Vision Problems? Here's a Guide to Which Specialist Is Right for You
SUNDAY, Jan. 17, 2021 (HealthDay News) -- If you're having eye problems, you may not know which type of specialist to consult.
Here's some help from experts who explain the roles of an optometrist, ophthalmologist, pediatric ophthalmologist, orthoptist and optician.
Optometrists provide comprehensive eye care, including evaluations for glasses and contact lenses and common eye diseases.
"They play a role in monitoring chronic conditions such as cataracts, glaucoma, macular degeneration and diabetes," Dr. Danielle Natale, an optometrist at the Krieger Eye Institute in Baltimore, said in an institute news release. They can also treat acute eye problems such as pink eye or sties.
Ophthalmologists are physicians who have completed four years of medical school and four years of residency training. They diagnose and treat eye diseases and prescribe eyeglasses and contact lenses, and they also perform eye surgery.
A pediatric ophthalmologist is specially trained to examine and treat children of all ages and abilities -- especially those who are unable or too young to read the letters on an eye chart.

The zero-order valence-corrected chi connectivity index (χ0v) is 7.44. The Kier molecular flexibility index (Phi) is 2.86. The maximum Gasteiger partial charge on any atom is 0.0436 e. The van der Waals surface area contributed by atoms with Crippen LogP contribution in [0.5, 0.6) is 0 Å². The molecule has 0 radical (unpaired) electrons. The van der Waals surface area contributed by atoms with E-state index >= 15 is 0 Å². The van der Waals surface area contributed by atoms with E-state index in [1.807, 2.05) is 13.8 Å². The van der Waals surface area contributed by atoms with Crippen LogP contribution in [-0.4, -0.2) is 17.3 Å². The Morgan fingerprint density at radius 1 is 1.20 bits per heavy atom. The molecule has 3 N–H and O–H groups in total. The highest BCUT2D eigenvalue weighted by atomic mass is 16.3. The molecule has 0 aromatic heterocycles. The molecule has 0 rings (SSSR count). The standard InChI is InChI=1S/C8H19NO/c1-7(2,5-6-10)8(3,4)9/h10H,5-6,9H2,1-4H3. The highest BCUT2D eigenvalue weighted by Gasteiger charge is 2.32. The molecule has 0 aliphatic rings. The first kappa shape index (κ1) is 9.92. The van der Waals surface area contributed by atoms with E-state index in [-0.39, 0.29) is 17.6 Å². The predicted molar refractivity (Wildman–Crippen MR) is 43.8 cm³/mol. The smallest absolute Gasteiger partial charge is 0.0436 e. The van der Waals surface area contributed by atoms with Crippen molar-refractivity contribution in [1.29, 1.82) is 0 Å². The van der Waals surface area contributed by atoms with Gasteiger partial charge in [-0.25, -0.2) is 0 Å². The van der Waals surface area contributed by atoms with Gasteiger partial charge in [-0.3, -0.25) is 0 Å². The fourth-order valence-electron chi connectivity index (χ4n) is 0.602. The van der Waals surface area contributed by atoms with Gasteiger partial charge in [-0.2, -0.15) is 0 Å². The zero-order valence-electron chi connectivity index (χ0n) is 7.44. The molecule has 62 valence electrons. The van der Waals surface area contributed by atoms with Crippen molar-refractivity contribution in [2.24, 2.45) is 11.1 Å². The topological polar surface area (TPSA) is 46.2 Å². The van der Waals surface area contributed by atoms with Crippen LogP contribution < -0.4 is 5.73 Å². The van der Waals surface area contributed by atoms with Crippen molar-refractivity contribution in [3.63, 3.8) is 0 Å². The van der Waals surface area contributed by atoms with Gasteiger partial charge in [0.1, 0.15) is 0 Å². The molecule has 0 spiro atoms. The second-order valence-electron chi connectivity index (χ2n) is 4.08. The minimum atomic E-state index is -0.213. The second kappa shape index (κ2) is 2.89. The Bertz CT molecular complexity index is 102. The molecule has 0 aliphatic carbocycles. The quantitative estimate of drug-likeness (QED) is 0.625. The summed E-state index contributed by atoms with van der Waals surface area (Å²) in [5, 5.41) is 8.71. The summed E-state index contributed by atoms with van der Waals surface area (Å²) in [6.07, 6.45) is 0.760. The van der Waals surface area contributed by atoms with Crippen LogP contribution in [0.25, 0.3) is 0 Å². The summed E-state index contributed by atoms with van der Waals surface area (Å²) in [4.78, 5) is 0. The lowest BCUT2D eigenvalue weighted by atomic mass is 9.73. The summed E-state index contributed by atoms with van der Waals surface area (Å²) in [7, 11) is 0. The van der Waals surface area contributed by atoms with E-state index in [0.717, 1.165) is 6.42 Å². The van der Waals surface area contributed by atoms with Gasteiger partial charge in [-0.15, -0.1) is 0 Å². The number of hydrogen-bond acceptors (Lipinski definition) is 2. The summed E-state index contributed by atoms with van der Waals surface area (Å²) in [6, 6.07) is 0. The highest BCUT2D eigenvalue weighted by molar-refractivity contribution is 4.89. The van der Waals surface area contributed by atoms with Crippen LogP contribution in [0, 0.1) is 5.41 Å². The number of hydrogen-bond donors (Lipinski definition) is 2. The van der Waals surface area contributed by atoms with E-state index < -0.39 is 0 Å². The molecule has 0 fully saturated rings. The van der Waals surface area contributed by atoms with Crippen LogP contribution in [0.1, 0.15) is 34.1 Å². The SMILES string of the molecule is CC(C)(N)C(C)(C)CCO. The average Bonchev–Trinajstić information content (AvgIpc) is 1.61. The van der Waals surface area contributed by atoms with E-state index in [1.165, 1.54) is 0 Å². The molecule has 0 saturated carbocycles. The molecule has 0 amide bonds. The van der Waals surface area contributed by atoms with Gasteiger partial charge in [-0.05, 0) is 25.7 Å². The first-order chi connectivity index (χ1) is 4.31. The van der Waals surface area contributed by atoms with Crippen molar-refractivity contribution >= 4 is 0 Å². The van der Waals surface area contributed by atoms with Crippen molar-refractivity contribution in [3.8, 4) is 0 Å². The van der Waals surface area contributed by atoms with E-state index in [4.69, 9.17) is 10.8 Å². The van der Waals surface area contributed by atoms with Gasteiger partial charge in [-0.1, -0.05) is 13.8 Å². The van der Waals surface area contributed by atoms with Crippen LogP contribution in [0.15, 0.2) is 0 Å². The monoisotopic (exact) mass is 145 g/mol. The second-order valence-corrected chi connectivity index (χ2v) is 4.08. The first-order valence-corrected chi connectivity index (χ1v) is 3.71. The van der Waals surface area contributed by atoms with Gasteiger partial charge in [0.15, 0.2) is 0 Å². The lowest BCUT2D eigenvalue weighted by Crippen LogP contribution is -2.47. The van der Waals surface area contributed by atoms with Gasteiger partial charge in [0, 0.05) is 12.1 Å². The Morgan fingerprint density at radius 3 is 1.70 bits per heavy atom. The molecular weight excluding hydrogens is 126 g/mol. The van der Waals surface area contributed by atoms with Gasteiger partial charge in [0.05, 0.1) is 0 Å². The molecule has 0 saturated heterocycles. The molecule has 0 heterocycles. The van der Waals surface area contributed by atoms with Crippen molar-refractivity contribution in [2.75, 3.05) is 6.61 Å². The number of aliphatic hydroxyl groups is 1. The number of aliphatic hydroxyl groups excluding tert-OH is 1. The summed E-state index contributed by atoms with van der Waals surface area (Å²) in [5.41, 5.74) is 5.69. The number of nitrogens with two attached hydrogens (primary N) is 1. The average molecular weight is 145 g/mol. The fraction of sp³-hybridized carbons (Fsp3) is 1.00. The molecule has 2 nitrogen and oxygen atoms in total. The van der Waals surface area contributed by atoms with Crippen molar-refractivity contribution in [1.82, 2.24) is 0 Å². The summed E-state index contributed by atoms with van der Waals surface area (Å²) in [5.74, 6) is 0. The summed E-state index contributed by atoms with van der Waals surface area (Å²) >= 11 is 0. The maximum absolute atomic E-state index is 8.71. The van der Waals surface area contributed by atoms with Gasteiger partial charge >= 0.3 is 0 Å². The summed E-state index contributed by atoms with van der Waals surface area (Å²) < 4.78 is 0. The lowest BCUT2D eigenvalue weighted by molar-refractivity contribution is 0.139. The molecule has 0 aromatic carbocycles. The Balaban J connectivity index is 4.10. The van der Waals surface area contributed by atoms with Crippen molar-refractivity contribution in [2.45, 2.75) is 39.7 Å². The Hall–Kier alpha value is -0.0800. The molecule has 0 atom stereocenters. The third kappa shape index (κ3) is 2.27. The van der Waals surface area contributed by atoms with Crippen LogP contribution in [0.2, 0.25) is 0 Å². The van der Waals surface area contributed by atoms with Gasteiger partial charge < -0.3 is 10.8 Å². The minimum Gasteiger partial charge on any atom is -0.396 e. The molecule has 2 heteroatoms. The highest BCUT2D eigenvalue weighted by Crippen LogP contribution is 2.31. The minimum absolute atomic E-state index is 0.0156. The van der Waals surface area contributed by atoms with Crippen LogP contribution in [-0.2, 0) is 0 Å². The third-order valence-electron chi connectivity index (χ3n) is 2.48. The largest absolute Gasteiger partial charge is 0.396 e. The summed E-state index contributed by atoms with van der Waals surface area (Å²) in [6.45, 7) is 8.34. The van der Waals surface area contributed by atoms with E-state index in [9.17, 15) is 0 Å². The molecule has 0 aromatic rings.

"To make the environment more child-friendly, ophthalmologists will often play games with the patients or show them movies during their exam," said pediatric ophthalmologist Dr. Samantha Feldman, who also practices at the Krieger Eye Institute.
Orthoptists aren't common, with only about 400 in the United States. They aren't doctors, according to the American Association of Certified Orthoptists. But orthoptists are uniquely skilled in diagnosis and assist physicians in providing surgical and nonsurgical treatment for eye disorders, with an emphasis on binocular vision and eye movements.
They typically help with conditions such as strabismus, amblyopia, and double vision. Treatments they help administer include patching therapy, prisms and convergence exercises. They help evaluate patients of all ages, but most often children.
Opticians, who also are not doctors, don't treat or diagnose eye conditions. They design and fit eyeglass lenses and frames for patients according to prescriptions from ophthalmologists and optometrists.
Prevent Blindness has more on eye care.
SOURCE: Krieger Eye Institute/LifeBridge Health, news release, Jan. 8, 2021